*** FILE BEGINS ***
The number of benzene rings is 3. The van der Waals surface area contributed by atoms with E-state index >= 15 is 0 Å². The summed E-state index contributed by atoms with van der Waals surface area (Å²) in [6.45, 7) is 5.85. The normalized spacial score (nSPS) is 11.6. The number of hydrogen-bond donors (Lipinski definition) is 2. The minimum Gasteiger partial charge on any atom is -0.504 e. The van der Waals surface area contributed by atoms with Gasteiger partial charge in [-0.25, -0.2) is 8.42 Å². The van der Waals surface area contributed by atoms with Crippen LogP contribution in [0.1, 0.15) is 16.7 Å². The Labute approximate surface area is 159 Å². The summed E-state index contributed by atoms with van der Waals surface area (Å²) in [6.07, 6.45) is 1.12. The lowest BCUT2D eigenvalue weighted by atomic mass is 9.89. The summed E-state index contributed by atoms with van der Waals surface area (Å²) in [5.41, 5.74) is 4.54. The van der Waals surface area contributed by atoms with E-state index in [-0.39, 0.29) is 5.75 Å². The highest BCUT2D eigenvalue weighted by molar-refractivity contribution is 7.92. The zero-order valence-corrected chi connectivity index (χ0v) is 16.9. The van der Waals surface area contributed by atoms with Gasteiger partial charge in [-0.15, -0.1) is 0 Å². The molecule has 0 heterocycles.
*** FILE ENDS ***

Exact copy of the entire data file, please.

The number of benzene rings is 3. The van der Waals surface area contributed by atoms with E-state index >= 15 is 0 Å². The summed E-state index contributed by atoms with van der Waals surface area (Å²) in [6.45, 7) is 5.85. The normalized spacial score (nSPS) is 11.6. The number of hydrogen-bond donors (Lipinski definition) is 2. The minimum Gasteiger partial charge on any atom is -0.504 e. The van der Waals surface area contributed by atoms with Gasteiger partial charge in [-0.25, -0.2) is 8.42 Å². The van der Waals surface area contributed by atoms with Crippen LogP contribution in [0.1, 0.15) is 16.7 Å². The Labute approximate surface area is 159 Å². The summed E-state index contributed by atoms with van der Waals surface area (Å²) in [6.07, 6.45) is 1.12. The lowest BCUT2D eigenvalue weighted by atomic mass is 9.89. The summed E-state index contributed by atoms with van der Waals surface area (Å²) in [5.41, 5.74) is 4.54. The van der Waals surface area contributed by atoms with E-state index in [-0.39, 0.29) is 5.75 Å². The highest BCUT2D eigenvalue weighted by molar-refractivity contribution is 7.92. The zero-order valence-corrected chi connectivity index (χ0v) is 16.9. The van der Waals surface area contributed by atoms with Gasteiger partial charge in [-0.15, -0.1) is 0 Å². The molecule has 0 heterocycles.